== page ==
Santa isn't doing too well and the others are gathered around him. He's cold and there are fires around him from the snow mobile crashes, but they're going out so they need to find something to burn to keep them going. Jason grabs the money from the snowmobiles and Alva isn't happy about that.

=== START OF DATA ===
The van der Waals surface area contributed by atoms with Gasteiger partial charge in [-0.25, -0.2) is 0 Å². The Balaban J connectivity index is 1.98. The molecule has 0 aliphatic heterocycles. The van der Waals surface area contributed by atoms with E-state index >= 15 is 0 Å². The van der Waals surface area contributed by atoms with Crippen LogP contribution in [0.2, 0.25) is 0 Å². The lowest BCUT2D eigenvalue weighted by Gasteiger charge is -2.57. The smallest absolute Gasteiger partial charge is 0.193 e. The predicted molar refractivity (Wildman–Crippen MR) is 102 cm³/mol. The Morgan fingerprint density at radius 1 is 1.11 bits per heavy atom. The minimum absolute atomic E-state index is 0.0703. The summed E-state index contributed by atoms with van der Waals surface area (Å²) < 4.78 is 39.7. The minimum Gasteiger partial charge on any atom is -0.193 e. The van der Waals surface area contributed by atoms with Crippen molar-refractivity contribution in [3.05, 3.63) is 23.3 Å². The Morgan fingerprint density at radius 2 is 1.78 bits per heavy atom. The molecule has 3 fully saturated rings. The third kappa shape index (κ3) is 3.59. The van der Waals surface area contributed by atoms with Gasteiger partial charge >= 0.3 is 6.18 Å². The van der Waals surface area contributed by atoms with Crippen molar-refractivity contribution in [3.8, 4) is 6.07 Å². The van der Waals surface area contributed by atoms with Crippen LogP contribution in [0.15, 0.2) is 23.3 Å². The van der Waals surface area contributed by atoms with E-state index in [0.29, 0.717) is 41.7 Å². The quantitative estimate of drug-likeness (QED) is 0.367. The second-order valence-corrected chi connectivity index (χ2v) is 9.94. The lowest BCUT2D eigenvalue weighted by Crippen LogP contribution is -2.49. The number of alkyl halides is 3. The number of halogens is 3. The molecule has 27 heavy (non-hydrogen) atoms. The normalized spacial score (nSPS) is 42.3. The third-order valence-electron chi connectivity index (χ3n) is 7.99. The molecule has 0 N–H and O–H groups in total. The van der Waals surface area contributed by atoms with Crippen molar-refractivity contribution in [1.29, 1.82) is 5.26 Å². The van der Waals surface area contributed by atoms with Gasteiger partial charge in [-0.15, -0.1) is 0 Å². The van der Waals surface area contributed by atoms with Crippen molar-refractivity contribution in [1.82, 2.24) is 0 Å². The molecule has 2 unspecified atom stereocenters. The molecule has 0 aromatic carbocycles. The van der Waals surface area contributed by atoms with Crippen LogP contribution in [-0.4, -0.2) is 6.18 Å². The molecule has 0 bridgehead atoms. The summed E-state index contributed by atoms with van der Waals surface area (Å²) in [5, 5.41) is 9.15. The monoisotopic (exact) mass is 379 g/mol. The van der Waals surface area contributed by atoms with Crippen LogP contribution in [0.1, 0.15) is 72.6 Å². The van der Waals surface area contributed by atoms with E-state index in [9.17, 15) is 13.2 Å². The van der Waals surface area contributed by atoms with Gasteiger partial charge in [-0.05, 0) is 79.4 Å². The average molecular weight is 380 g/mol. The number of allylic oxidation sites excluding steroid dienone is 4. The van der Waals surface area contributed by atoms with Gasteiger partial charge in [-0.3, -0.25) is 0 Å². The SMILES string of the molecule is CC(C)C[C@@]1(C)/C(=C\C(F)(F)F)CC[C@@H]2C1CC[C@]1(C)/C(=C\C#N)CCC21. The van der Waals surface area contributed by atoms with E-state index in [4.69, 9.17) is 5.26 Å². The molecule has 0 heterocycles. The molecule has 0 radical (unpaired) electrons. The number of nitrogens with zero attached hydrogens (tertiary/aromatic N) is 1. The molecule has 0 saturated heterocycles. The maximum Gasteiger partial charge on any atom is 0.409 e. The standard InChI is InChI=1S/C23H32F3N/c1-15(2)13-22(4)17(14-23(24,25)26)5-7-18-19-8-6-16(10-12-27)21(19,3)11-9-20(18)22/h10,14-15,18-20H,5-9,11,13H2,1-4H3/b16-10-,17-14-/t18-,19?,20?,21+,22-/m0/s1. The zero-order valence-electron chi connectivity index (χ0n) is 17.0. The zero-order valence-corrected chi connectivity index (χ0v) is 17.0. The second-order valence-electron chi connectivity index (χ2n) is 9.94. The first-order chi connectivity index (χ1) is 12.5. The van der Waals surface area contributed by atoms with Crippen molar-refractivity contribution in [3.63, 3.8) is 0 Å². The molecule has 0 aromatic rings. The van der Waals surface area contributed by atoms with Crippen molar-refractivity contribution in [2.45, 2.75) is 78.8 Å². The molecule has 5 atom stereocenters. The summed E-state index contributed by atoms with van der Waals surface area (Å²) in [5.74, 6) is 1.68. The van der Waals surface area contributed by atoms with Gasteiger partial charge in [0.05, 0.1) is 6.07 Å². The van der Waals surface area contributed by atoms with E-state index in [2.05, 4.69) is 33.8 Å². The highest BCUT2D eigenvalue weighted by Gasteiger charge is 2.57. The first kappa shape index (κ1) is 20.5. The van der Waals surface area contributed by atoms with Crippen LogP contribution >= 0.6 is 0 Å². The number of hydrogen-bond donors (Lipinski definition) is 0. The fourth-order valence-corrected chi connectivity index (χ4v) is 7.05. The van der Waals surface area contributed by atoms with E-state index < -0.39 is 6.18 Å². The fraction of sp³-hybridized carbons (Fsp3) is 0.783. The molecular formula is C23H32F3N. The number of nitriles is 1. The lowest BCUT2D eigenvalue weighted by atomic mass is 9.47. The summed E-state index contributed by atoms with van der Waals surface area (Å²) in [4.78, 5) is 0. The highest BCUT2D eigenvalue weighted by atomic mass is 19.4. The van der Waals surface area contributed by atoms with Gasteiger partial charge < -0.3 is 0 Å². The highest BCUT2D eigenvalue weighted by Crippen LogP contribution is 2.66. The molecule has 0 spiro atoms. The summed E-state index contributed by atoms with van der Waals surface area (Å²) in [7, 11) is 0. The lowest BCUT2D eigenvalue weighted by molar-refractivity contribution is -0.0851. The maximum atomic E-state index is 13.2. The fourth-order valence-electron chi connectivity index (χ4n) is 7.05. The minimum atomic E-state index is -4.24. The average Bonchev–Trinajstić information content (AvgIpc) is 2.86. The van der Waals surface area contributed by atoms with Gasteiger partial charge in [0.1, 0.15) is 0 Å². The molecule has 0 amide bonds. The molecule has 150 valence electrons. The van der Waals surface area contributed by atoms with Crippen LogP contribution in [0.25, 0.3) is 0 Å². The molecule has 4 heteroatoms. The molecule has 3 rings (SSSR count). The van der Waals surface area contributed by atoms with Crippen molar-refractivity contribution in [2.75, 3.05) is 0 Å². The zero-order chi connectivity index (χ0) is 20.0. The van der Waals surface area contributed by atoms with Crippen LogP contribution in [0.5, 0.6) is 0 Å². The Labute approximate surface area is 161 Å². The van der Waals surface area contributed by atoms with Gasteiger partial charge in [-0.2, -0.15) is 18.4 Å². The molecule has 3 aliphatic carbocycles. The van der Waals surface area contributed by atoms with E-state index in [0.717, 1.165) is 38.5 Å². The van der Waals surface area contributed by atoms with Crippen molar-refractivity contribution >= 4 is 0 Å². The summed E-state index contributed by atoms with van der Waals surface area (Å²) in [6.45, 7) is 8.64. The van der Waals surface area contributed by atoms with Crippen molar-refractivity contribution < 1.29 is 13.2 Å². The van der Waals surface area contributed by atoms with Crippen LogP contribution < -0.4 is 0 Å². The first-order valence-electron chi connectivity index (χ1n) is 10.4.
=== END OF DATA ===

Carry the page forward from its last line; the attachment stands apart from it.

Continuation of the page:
Santa tells Trudy he thinks he used up all his Christmas magic and that he's sorry he didn't give her what she asked for, but Trudy tells him that he did. He dies (I thought he was just unconscious, but it is confirmed that he's dead) and I'm thinking, Wow, this movie is really gonna kill off Santa. Jason comments that "whoever he was, he was a brave man." Trudy insist that he's Santa and that she'll always believe in Santa. This makes everyone go around saying they also believe in Santa. (Linda believes in him because he saved Trudy and saved their family). Santa wakes up and Jason is shocked because he was dead. Santa replies, "Christmas magic." Jason tells him he doesn't know how he'll ever replay him, but Santa tells him since he brought him back from the dead, they'll call it even. I mean, are we sure he just wasn't unconscious?